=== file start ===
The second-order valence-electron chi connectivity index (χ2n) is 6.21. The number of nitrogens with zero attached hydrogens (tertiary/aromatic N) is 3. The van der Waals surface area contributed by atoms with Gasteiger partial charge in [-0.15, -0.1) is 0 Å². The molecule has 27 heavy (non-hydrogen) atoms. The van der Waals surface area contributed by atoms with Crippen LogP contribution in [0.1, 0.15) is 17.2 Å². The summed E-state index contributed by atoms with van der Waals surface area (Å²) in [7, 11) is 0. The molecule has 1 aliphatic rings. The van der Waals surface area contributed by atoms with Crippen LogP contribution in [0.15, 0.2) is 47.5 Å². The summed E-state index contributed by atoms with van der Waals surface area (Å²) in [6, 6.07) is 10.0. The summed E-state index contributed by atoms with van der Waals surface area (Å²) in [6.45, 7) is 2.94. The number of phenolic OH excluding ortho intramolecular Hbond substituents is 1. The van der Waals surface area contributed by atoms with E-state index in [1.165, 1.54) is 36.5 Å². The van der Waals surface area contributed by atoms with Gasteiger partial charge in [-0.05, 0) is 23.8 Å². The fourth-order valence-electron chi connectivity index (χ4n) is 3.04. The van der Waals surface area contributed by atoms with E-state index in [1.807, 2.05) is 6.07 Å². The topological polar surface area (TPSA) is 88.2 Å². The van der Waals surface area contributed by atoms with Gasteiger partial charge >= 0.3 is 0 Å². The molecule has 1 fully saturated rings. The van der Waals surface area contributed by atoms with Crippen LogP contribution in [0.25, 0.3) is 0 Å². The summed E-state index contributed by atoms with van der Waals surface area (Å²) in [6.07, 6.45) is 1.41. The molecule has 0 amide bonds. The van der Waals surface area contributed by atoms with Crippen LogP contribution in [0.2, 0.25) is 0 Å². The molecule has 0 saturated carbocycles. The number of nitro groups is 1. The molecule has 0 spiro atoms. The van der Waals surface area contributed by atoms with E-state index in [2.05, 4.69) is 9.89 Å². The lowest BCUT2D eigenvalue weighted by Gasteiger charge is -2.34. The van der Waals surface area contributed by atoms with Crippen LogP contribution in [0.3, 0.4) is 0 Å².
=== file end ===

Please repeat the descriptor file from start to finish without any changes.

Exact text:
The second-order valence-electron chi connectivity index (χ2n) is 6.21. The number of nitrogens with zero attached hydrogens (tertiary/aromatic N) is 3. The van der Waals surface area contributed by atoms with Gasteiger partial charge in [-0.15, -0.1) is 0 Å². The molecule has 27 heavy (non-hydrogen) atoms. The van der Waals surface area contributed by atoms with Crippen LogP contribution in [0.1, 0.15) is 17.2 Å². The summed E-state index contributed by atoms with van der Waals surface area (Å²) in [7, 11) is 0. The molecule has 1 aliphatic rings. The van der Waals surface area contributed by atoms with Crippen LogP contribution in [0.15, 0.2) is 47.5 Å². The summed E-state index contributed by atoms with van der Waals surface area (Å²) in [6, 6.07) is 10.0. The summed E-state index contributed by atoms with van der Waals surface area (Å²) in [6.45, 7) is 2.94. The number of phenolic OH excluding ortho intramolecular Hbond substituents is 1. The van der Waals surface area contributed by atoms with E-state index in [1.165, 1.54) is 36.5 Å². The van der Waals surface area contributed by atoms with Gasteiger partial charge in [-0.05, 0) is 23.8 Å². The fourth-order valence-electron chi connectivity index (χ4n) is 3.04. The van der Waals surface area contributed by atoms with E-state index in [1.807, 2.05) is 6.07 Å². The topological polar surface area (TPSA) is 88.2 Å². The van der Waals surface area contributed by atoms with Gasteiger partial charge >= 0.3 is 0 Å². The molecule has 1 fully saturated rings. The van der Waals surface area contributed by atoms with Crippen LogP contribution in [0.25, 0.3) is 0 Å². The summed E-state index contributed by atoms with van der Waals surface area (Å²) in [6.07, 6.45) is 1.41. The molecule has 0 amide bonds. The van der Waals surface area contributed by atoms with Crippen LogP contribution in [0.2, 0.25) is 0 Å². The molecule has 0 saturated carbocycles. The number of nitro groups is 1. The molecule has 0 spiro atoms. The van der Waals surface area contributed by atoms with E-state index in [2.05, 4.69) is 9.89 Å². The lowest BCUT2D eigenvalue weighted by Gasteiger charge is -2.34. The van der Waals surface area contributed by atoms with Crippen LogP contribution in [0.3, 0.4) is 0 Å².